I am currently in the middle of my immigration application, and I need employment reference letters from all my previous employers.

I worked at a job for 20 months. It's been 5 years since I left. I have contacted my ex-supervisor and he has agreed to provide me with a reference letter. He also asked me to prepare a draft of the letter and to email it to him.

This letter will basically list all my duties and responsibilities in that job. But for immigration purposes, the duties I performed in the job need to match 60-70% of the duties listed under the job classification that I am using for my permanent residence application. While this job matches almost perfectly with the job classification that I am using, I still did have to tailor it a little bit to include certain phrases and technical terms.

How do I tactfully ask my ex-supervisor to approve the reference letter that I have drafted and not to change anything in the main body? Note that I have not written anything that I haven't actually done at the job. But I am not very confident with him since it's been a while and I haven't stayed in touch.

Here is what I thought I'd email him:

One important consideration is that the wording of the letter and my duties need to somewhat match the listed job duties of the job classification that I am using for my PR application. I have tailored my duties a bit (with certain phrases and technical terms) so that they are aligned with the requirements.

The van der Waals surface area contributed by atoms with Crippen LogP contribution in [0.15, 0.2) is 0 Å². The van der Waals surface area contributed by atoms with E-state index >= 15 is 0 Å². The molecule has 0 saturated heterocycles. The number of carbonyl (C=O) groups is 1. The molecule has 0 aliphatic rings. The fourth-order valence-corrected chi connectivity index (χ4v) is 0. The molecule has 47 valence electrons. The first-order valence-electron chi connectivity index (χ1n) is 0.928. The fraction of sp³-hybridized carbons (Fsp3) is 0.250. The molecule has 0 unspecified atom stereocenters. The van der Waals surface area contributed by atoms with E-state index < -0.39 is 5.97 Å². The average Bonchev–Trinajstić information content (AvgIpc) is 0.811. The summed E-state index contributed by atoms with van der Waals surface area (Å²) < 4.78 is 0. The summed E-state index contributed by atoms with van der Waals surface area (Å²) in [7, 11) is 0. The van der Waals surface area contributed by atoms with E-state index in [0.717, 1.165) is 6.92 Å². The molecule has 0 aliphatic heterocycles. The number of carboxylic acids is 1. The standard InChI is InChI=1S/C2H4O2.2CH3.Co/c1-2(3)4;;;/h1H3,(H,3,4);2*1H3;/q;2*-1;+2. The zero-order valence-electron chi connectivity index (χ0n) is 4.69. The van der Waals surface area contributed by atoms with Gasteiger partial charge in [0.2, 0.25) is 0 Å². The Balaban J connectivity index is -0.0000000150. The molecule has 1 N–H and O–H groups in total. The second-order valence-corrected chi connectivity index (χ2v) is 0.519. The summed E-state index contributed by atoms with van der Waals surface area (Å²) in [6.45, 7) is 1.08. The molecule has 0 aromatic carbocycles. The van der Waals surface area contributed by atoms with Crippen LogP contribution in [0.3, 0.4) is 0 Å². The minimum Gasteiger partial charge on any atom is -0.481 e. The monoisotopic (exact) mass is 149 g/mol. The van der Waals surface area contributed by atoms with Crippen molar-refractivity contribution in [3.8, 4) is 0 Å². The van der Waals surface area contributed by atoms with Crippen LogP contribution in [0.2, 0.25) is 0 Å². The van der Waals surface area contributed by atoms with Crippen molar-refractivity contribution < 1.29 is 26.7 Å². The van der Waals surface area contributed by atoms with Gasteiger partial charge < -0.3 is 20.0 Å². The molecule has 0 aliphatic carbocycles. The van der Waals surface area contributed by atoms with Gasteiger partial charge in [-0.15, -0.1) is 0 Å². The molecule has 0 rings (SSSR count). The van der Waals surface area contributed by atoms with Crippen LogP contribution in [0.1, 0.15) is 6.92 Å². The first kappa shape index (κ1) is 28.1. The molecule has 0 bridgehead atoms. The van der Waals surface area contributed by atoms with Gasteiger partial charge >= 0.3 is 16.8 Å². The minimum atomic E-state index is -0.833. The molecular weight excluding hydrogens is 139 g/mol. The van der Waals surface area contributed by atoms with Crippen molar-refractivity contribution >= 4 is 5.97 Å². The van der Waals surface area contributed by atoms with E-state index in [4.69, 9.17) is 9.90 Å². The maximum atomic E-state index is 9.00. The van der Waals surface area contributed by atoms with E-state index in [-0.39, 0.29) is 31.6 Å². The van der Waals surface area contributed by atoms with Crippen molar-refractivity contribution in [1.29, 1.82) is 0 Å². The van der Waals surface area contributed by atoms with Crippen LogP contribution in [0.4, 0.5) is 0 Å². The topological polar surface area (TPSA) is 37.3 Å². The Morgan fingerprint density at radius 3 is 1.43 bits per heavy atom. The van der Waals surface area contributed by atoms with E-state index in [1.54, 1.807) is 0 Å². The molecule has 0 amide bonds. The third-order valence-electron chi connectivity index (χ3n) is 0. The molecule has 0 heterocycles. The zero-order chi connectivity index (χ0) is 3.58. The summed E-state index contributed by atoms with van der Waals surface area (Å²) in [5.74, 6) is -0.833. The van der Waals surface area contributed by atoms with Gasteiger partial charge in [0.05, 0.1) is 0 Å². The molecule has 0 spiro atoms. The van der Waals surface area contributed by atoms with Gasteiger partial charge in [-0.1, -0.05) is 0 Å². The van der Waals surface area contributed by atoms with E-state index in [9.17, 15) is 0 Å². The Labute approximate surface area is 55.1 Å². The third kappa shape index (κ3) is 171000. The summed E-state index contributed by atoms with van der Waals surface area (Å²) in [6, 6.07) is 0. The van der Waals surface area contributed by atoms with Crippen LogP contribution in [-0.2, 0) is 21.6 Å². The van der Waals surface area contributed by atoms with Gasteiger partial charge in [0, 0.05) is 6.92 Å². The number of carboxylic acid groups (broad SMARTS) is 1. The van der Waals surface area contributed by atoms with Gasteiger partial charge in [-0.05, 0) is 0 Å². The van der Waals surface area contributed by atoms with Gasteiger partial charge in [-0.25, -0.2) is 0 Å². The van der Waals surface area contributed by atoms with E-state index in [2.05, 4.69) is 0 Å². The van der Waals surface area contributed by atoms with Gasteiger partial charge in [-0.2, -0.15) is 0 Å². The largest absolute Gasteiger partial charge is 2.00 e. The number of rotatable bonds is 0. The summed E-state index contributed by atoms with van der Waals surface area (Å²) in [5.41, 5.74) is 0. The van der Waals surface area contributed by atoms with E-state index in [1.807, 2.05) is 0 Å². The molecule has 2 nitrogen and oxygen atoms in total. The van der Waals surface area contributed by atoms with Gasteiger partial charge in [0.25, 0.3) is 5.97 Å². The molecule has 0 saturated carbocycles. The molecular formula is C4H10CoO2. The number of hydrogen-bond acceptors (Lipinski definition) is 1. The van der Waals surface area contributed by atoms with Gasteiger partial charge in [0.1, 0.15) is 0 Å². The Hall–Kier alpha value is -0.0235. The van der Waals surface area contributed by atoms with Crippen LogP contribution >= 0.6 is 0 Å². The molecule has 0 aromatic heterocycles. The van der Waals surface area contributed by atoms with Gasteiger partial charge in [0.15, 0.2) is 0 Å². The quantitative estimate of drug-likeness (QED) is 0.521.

Unless you find something that you disagree with, I'd prefer if you didn't change any of the three bullet points. And let me know if you have questions or comments - I know it's been a while since that job, but I think I have most of my work from then and I can answer any questions you might have.

I have a feeling that the last two lines - while they reflect what I truly want - sound kind of rude. I want to state this in a positive and polite way.

  • 5
    I would simply explain to him why it is important not to change it, just as you have explained here. Any other made-up reason will seem suspicious, in my opinion Commented Sep 5, 2021 at 11:11
  • @mattfreake How would you phrase the last two lines? See edit.
    – AIQ
    Commented Sep 5, 2021 at 11:20
  • 9
    The supervisor has already asked you to draft the reference, so he's obviously not particularly concerned about putting things in his own words. Just be frank with him - immigration rules require you to be explicit about certain things, so you've tailored the wording to those requirements to ensure all criteria are addressed. Unless he's dull as dishwater, he's going to understand that wording which has been tailored to a purpose cannot be freely changed.
    – Steve
    Commented Sep 5, 2021 at 11:54
  • 1
    @AIQ I think you've phrased those lines fine Commented Sep 5, 2021 at 18:03
  • please don't cross-post: interpersonal.stackexchange.com/questions/27305/… "Cross-posting is frowned upon as it leads to fragmented answers splattered all over the network..."
    – gnat
    Commented Sep 5, 2021 at 20:48

1 Answer 1


"politeness" depends a lot on cultural context and norms. For example, it think that would be fine in Germany but could be "fluffier" in the US.

In the US I would use

Unless you find something that you disagree with, It would be great if you didn't change any of the three bullet points. I'd be happy to answer any questions and concerns you may have around this, I want to make sure you are 100% comfortable with the wording.
I know it's been a while since we worked together and I really appreciated your help in this matter.

You must log in to answer this question.

Not the answer you're looking for? Browse other questions tagged .